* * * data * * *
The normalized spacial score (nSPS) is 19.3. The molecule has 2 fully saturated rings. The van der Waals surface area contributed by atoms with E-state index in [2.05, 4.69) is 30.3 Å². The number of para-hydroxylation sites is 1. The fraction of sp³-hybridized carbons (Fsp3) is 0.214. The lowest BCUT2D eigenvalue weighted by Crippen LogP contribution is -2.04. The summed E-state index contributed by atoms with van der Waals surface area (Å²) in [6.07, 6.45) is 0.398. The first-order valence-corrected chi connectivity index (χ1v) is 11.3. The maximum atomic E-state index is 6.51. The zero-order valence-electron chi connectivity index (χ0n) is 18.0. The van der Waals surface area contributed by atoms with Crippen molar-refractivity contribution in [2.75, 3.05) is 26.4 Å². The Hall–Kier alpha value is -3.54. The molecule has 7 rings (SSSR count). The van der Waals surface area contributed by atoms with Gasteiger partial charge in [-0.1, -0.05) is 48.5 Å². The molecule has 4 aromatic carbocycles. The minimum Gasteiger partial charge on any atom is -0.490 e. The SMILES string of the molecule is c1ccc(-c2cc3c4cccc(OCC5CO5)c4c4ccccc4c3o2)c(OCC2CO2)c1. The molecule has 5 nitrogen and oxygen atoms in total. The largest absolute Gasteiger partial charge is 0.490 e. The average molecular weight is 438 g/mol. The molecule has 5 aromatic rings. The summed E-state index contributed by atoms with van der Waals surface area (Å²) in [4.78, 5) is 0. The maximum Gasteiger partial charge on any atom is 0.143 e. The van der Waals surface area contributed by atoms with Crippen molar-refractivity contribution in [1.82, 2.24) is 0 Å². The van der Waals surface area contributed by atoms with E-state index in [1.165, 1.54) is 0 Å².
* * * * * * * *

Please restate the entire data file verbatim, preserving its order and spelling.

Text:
The normalized spacial score (nSPS) is 19.3. The molecule has 2 fully saturated rings. The van der Waals surface area contributed by atoms with E-state index in [2.05, 4.69) is 30.3 Å². The number of para-hydroxylation sites is 1. The fraction of sp³-hybridized carbons (Fsp3) is 0.214. The lowest BCUT2D eigenvalue weighted by Crippen LogP contribution is -2.04. The summed E-state index contributed by atoms with van der Waals surface area (Å²) in [6.07, 6.45) is 0.398. The first-order valence-corrected chi connectivity index (χ1v) is 11.3. The maximum atomic E-state index is 6.51. The zero-order valence-electron chi connectivity index (χ0n) is 18.0. The van der Waals surface area contributed by atoms with Crippen molar-refractivity contribution in [2.75, 3.05) is 26.4 Å². The Hall–Kier alpha value is -3.54. The molecule has 7 rings (SSSR count). The van der Waals surface area contributed by atoms with Gasteiger partial charge in [-0.1, -0.05) is 48.5 Å². The molecule has 4 aromatic carbocycles. The minimum Gasteiger partial charge on any atom is -0.490 e. The SMILES string of the molecule is c1ccc(-c2cc3c4cccc(OCC5CO5)c4c4ccccc4c3o2)c(OCC2CO2)c1. The molecule has 5 nitrogen and oxygen atoms in total. The largest absolute Gasteiger partial charge is 0.490 e. The average molecular weight is 438 g/mol. The molecule has 5 aromatic rings. The summed E-state index contributed by atoms with van der Waals surface area (Å²) in [4.78, 5) is 0. The maximum Gasteiger partial charge on any atom is 0.143 e. The van der Waals surface area contributed by atoms with Crippen molar-refractivity contribution in [1.82, 2.24) is 0 Å². The van der Waals surface area contributed by atoms with E-state index in [1.165, 1.54) is 0 Å².